Life, faith, values, and stuff
Thursday, Jan 09, 2014 12:18 pm
”A biologist at the University of British Columbia says 80 per cent of data [recorded] by today’s scientists is lost within 20 years, a victim of digital storage.”
– Postmedia; Dec. 21, 2013
I find the contents of the article noted above somewhat alarming.
The UBC biologist claims his team pursued 516 studies published between 1991 and 2011 only to find that, apart from observations recorded within the past two years, large amounts of the sought-after research data was not retrievable.
If you find this reality difficult to fathom, consider this: have you transferred all the data you once stored on those old “floppy” computer discs to a USB stick?
How about the info you committed to those 3.5-inch hard discs once so ubiquitous?
If you had to recover important financial data from a bank account you maintained back in 1997, could you do so?
History suggests many important figures like Galileo, Gutenberg and Newton recorded and maintained data for years prior to going public with innovative thought and design that revolutionized the thinking and conduct of then-known civilization. We are beneficiaries of ideas and inventions that owe their significance to the patience and diligence of men and women from bygone eras who devoted entire lives to perfecting one or two ideas that changed the world.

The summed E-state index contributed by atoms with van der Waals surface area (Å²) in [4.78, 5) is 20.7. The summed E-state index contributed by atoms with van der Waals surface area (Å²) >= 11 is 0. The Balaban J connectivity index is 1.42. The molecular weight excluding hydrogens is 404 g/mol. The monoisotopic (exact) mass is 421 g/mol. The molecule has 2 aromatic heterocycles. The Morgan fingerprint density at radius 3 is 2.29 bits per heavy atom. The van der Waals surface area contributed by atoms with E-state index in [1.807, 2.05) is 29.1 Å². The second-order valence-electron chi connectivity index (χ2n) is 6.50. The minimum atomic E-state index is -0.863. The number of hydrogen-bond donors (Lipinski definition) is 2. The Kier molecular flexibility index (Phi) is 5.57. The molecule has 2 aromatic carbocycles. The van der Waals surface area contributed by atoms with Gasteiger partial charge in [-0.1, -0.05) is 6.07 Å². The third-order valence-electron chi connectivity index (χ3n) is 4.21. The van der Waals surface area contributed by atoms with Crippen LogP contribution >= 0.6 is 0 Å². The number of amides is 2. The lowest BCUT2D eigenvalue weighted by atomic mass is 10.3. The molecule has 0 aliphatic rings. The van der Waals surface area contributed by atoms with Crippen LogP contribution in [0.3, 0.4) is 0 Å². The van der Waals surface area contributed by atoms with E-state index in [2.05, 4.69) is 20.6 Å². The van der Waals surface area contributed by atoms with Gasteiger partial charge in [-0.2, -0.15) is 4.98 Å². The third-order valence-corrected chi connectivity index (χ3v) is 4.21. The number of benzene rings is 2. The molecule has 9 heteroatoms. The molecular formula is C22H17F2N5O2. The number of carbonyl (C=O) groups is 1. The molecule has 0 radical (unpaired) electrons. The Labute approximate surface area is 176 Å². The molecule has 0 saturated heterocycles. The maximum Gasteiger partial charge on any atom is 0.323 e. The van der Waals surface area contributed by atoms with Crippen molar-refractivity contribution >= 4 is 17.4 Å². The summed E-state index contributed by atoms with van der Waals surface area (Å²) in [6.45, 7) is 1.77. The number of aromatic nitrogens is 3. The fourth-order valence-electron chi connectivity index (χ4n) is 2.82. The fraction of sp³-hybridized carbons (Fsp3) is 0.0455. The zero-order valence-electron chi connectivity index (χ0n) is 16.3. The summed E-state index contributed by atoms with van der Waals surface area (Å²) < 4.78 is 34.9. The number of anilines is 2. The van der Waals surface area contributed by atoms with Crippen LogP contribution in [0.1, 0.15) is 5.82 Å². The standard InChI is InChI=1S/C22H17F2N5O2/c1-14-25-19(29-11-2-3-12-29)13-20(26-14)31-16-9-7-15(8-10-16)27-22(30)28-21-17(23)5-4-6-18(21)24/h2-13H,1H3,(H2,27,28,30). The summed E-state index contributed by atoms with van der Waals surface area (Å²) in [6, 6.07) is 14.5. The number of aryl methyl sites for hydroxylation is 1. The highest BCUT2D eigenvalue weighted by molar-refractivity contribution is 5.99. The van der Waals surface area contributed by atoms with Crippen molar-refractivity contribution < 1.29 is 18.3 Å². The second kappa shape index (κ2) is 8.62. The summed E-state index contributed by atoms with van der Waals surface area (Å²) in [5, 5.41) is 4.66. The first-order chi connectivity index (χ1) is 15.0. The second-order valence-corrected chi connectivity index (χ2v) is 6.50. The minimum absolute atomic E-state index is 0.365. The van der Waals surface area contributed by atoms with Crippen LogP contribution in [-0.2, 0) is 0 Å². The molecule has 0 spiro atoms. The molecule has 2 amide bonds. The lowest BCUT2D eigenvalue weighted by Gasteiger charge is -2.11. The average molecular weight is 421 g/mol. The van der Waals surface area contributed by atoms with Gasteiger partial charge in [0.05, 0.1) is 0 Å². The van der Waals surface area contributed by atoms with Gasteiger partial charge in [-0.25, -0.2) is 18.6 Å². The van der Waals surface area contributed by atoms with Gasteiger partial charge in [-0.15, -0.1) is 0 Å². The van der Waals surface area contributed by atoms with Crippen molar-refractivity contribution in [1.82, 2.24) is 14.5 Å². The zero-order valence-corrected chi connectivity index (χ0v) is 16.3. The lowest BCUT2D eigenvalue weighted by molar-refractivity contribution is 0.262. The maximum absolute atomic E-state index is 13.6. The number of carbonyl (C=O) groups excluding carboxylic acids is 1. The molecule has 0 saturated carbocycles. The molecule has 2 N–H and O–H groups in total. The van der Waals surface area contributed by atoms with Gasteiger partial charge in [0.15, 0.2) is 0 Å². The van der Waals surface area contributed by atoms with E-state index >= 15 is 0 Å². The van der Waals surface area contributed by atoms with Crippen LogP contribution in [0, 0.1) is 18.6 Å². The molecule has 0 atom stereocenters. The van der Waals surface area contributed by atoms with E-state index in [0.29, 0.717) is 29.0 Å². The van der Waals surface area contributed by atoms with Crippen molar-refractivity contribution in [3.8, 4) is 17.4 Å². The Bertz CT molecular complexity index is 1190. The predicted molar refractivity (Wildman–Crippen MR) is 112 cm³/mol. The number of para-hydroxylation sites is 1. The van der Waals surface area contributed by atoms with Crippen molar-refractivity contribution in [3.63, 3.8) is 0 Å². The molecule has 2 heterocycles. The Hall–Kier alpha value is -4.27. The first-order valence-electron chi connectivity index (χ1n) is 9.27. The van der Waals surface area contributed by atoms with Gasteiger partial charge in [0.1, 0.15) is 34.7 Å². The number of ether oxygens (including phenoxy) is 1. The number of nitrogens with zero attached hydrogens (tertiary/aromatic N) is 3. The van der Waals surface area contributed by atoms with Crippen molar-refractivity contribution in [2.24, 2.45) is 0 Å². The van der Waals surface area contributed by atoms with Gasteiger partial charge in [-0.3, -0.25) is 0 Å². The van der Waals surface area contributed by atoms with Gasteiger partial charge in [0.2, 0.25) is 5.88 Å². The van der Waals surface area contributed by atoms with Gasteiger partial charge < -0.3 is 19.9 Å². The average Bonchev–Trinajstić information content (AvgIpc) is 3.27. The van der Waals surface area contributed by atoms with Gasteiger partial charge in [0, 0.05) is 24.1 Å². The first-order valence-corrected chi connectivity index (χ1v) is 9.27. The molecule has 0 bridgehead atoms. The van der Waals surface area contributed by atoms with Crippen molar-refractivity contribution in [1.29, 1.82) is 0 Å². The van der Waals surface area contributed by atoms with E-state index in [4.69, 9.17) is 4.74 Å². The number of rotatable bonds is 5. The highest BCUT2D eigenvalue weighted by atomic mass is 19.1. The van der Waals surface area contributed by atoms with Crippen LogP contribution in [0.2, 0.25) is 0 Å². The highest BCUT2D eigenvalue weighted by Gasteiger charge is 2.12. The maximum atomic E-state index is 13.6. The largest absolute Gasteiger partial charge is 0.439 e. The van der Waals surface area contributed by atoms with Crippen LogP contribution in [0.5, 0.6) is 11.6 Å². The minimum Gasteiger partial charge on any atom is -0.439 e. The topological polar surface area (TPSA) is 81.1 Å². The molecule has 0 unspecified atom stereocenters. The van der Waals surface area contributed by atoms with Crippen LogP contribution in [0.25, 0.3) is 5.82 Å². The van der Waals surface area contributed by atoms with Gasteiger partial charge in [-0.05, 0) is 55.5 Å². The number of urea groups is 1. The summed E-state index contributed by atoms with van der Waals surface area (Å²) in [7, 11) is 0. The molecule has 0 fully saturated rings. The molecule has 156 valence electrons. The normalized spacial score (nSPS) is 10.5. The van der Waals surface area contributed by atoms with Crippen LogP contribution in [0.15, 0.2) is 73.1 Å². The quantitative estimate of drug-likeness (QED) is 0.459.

Over the recent holidays, I heard an interesting interview featuring Will Ferrell and his comrades famous for the humour contained in the Anchorman and Anchorman 2 movies.
They noted that some of the script for Anchorman 2 was derived from ideas left on the editing-room floor following completion of the original Anchorman flick.
The beginning of a new calendar year warrants reminding ourselves that as we embrace the future with all of its spectacular opportunities and possibilities, we are foolish if we too quickly dismiss or forget the lessons of the past.
Whether or not we care to admit it, the remarkable capabilities of society’s current infatuation with electronic wizardry are not without their drawbacks.
Revealingly, “selfie” was one of the top words chosen to define 2013.
It reflects the orientation of a culture where entitlement, narcissism and depersonalization are prominent.
I’m one of those “old-fogies” who believes that in a “me” and “mine” kind of world, we do well to adhere to lessons from the past that affirm the wisdom of maintaining a healthy respect for “you” and “yours.”
Tim is pastor at Faith Community Church. He can be reached at firstname.lastname@example.org